Photo Information

A Marine with 1st Reconnaissance Battalion, 1st Marine Division lands at his designated drop zone following a High Altitude – High Opening insertion event at Marine Corps Base Camp Pendleton, Calif., Sept. 17, 2015. The goal of the training was to sharpen a skill set that is of great advantage to expeditionary forces, allowing the jumpers to infiltrate locations where access would be too difficult for vehicles.

Photo by Pfc. Devan Gowans

Recon conducts military freefall training

22 Sep 2015 | Pfc. Devan Gowans The Official United States Marine Corps Public Website

Marines with Force Reconnaissance Company and Reconnaissance Training Company, 1st Reconnaissance Battalion, 1st Marine Division, conducted parachute training operations at Marine Corps Base Camp Pendleton, Calif., Sept. 17, 2015.

The Marines took to the sky in a C-130J Super Hercules aircraft, outfitted with parachute setups for different types of air insertion, including High Altitude – High Opening and low-level static line jumps.

The goal of this training is to master tactics that are of great advantage to expeditionary forces, because it allows the jumpers to infiltrate locations where access would be too difficult for vehicles.

“These skill sets can be used for different types of raids, where we can employ the use of a full combat load in situations such as raids or deep ground reconnaissance missions,” said Sgt. Trevor Pace, an assistant team leader with Force Reconnaissance Co. “In HAHO configurations, these parachutes have the ability to carry men and gear for great distances, allowing us to extend our reach and do so stealthily.”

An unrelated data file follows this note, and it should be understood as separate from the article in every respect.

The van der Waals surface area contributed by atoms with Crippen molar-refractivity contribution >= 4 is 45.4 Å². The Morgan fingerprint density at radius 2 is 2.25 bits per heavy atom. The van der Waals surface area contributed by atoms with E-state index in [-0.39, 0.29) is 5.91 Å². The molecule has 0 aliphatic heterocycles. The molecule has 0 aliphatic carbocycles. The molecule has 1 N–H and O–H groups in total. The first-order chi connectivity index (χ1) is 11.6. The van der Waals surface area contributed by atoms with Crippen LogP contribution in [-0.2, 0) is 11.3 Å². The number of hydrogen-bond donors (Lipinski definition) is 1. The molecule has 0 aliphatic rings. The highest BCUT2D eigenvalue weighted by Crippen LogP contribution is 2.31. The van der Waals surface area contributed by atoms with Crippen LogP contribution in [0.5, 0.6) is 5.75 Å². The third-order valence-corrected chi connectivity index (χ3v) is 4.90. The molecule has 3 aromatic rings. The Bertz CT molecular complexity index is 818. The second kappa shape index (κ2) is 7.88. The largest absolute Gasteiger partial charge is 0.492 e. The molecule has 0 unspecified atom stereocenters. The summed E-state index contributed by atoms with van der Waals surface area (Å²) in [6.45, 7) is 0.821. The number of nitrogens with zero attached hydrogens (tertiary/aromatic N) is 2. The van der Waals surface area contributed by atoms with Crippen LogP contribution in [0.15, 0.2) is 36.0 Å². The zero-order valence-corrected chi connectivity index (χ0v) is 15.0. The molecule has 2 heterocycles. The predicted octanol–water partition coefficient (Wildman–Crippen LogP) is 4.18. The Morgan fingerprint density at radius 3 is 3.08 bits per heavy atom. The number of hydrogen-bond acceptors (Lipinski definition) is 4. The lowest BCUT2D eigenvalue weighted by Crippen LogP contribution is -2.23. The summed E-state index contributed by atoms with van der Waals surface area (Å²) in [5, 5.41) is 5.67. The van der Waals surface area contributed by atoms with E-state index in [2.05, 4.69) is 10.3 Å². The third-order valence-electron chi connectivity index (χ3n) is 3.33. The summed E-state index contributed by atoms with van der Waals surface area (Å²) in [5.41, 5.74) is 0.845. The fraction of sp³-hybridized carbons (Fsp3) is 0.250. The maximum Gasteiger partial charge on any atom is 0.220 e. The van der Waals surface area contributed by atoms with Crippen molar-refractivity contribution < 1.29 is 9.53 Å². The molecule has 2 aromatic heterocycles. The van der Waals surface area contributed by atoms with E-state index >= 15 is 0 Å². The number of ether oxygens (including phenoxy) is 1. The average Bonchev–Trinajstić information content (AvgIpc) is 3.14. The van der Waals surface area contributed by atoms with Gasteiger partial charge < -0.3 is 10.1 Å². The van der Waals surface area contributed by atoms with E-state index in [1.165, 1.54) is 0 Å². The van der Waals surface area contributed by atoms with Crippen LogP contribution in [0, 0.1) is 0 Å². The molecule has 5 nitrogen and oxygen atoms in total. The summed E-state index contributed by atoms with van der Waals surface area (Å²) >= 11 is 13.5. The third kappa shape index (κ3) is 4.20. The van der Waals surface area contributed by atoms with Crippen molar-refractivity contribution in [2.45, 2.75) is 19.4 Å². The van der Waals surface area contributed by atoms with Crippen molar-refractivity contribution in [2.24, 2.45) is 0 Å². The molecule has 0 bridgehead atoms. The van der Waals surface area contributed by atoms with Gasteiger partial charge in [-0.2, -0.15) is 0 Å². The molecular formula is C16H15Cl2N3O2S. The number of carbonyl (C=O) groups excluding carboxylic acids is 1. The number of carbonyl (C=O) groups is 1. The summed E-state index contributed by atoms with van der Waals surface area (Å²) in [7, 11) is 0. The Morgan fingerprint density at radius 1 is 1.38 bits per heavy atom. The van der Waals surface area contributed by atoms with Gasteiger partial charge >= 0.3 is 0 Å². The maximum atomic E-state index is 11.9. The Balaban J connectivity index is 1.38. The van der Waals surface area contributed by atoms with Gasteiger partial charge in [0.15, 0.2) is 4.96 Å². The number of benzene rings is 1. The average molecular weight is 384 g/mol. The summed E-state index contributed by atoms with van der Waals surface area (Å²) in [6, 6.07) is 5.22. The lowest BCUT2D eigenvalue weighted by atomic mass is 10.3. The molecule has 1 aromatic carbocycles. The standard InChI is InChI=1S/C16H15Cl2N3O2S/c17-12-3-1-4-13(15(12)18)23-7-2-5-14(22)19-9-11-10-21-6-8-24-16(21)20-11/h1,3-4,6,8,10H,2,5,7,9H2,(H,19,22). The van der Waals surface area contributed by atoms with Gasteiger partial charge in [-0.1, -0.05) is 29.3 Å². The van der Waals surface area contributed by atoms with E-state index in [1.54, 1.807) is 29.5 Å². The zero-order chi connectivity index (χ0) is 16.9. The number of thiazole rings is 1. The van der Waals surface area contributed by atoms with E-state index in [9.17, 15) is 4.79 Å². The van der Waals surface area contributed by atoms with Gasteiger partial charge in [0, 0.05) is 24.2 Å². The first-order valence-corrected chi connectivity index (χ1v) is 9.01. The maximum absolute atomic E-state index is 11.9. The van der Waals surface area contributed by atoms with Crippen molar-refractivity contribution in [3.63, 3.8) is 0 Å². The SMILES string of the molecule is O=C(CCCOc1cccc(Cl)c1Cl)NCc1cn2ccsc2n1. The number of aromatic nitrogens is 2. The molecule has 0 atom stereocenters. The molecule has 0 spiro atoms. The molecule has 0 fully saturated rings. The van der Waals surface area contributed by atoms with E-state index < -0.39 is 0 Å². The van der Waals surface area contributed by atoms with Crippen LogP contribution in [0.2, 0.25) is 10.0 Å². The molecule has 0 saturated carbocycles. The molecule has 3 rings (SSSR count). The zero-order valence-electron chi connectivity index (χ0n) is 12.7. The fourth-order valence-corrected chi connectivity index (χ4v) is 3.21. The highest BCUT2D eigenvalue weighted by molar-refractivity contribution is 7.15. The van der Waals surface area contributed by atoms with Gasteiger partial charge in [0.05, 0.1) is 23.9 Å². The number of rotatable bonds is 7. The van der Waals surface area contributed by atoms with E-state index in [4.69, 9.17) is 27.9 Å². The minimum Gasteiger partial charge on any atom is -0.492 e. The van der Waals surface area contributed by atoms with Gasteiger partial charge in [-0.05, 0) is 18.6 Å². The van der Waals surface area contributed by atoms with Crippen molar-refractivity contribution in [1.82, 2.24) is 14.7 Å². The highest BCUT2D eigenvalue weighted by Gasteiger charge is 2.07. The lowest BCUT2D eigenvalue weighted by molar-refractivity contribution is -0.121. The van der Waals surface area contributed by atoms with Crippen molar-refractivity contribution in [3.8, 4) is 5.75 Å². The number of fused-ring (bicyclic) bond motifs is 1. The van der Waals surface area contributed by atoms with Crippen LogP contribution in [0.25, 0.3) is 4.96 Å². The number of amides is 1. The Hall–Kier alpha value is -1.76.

At an altitude of approximately 10,000 feet, the Marines stood up and shuffled to the cargo door. After receiving the command, they exited the aircraft in teams and navigated their way safely to the drop zone by parachute.

“The military freefall portion is a platform that is used for deep insertion” said Sgt. Carlos CamachoRojas, the drop zone safety officer with 1st Reconnaissance Bn. “This is a clandestine procedure that is used for situations where it would be crucial for the jumpers to maintain a level of secrecy.”

Following HAHO procedures, the plane collected teams of static line jumpers and climbed to 1,250 feet to perform the low-level portion of the training. A row of jumpers connected their parachutes to a cable inside the cargo bay of the C-130J aircraft.

The Marines’ parachute canopies deployed automatically and allowed for their organized descent back to the ground.

“Once we exit the aircraft and are in the air, our main goal is to group together so we can maintain accountability of the Marines,” said Pace “Once full accountability of the team is made, we’ll then make our way to our desired landing point together.”

Maintaining consistency with this type of training is essential to ensure Marines are efficient while they’re airborne, said Pace.

“Being able to jump often is crucial because it’s a very difficult skillset to sustain” said Pace. “It’s important for me to be able to perform my duties when I am called on to do so. In the air, cohesion between the jumpers in the stack and under the canopy keeps everyone on the same page and allows us to work together.”

Parachute training conducted by Force Reconnaissance and Reconnaissance Training Company improves the mission effectiveness of the Marines by increasing their operational reach and giving them another effective method of insertion into deployed environments.